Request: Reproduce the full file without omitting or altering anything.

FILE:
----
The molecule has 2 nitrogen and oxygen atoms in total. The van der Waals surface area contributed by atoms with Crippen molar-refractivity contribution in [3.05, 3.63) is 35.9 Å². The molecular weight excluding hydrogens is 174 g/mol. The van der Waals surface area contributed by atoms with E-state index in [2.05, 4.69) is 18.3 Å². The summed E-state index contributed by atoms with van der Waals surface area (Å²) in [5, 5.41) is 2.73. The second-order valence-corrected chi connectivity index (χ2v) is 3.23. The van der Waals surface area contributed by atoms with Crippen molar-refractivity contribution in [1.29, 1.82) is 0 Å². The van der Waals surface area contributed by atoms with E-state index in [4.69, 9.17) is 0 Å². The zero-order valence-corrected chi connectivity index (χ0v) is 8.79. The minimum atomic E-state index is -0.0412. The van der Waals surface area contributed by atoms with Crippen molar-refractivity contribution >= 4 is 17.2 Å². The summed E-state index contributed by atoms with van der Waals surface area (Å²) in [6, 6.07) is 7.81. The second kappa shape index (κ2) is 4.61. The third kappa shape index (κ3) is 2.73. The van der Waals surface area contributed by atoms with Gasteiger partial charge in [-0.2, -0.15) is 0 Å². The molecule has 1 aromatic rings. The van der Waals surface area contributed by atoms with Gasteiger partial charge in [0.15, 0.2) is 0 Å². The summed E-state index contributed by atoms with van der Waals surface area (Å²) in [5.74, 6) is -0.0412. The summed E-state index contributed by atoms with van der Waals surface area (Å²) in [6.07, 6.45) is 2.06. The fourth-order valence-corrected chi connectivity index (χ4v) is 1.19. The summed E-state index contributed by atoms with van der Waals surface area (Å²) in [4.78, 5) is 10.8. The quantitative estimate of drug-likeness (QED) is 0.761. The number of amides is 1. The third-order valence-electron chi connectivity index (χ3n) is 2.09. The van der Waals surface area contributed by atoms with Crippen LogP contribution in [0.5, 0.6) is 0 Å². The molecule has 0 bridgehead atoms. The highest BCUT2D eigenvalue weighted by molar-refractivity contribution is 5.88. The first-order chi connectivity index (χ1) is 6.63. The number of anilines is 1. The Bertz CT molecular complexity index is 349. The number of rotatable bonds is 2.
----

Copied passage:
The molecule has 2 nitrogen and oxygen atoms in total. The van der Waals surface area contributed by atoms with Crippen molar-refractivity contribution in [3.05, 3.63) is 35.9 Å². The molecular weight excluding hydrogens is 174 g/mol. The van der Waals surface area contributed by atoms with E-state index in [2.05, 4.69) is 18.3 Å². The summed E-state index contributed by atoms with van der Waals surface area (Å²) in [5, 5.41) is 2.73. The second-order valence-corrected chi connectivity index (χ2v) is 3.23. The van der Waals surface area contributed by atoms with Crippen molar-refractivity contribution in [1.29, 1.82) is 0 Å². The van der Waals surface area contributed by atoms with E-state index in [4.69, 9.17) is 0 Å². The zero-order valence-corrected chi connectivity index (χ0v) is 8.79. The minimum atomic E-state index is -0.0412. The van der Waals surface area contributed by atoms with Crippen molar-refractivity contribution >= 4 is 17.2 Å². The summed E-state index contributed by atoms with van der Waals surface area (Å²) in [6, 6.07) is 7.81. The second kappa shape index (κ2) is 4.61. The third kappa shape index (κ3) is 2.73. The van der Waals surface area contributed by atoms with Gasteiger partial charge in [-0.2, -0.15) is 0 Å². The molecule has 1 aromatic rings. The van der Waals surface area contributed by atoms with Gasteiger partial charge in [0.15, 0.2) is 0 Å². The summed E-state index contributed by atoms with van der Waals surface area (Å²) in [5.74, 6) is -0.0412. The summed E-state index contributed by atoms with van der Waals surface area (Å²) in [6.07, 6.45) is 2.06. The fourth-order valence-corrected chi connectivity index (χ4v) is 1.19. The summed E-state index contributed by atoms with van der Waals surface area (Å²) in [4.78, 5) is 10.8. The quantitative estimate of drug-likeness (QED) is 0.761. The number of amides is 1. The third-order valence-electron chi connectivity index (χ3n) is 2.09. The van der Waals surface area contributed by atoms with Crippen LogP contribution in [0.5, 0.6) is 0 Å². The molecule has 0 bridgehead atoms. The highest BCUT2D eigenvalue weighted by molar-refractivity contribution is 5.88. The first-order chi connectivity index (χ1) is 6.63. The number of anilines is 1. The Bertz CT molecular complexity index is 349. The number of rotatable bonds is 2.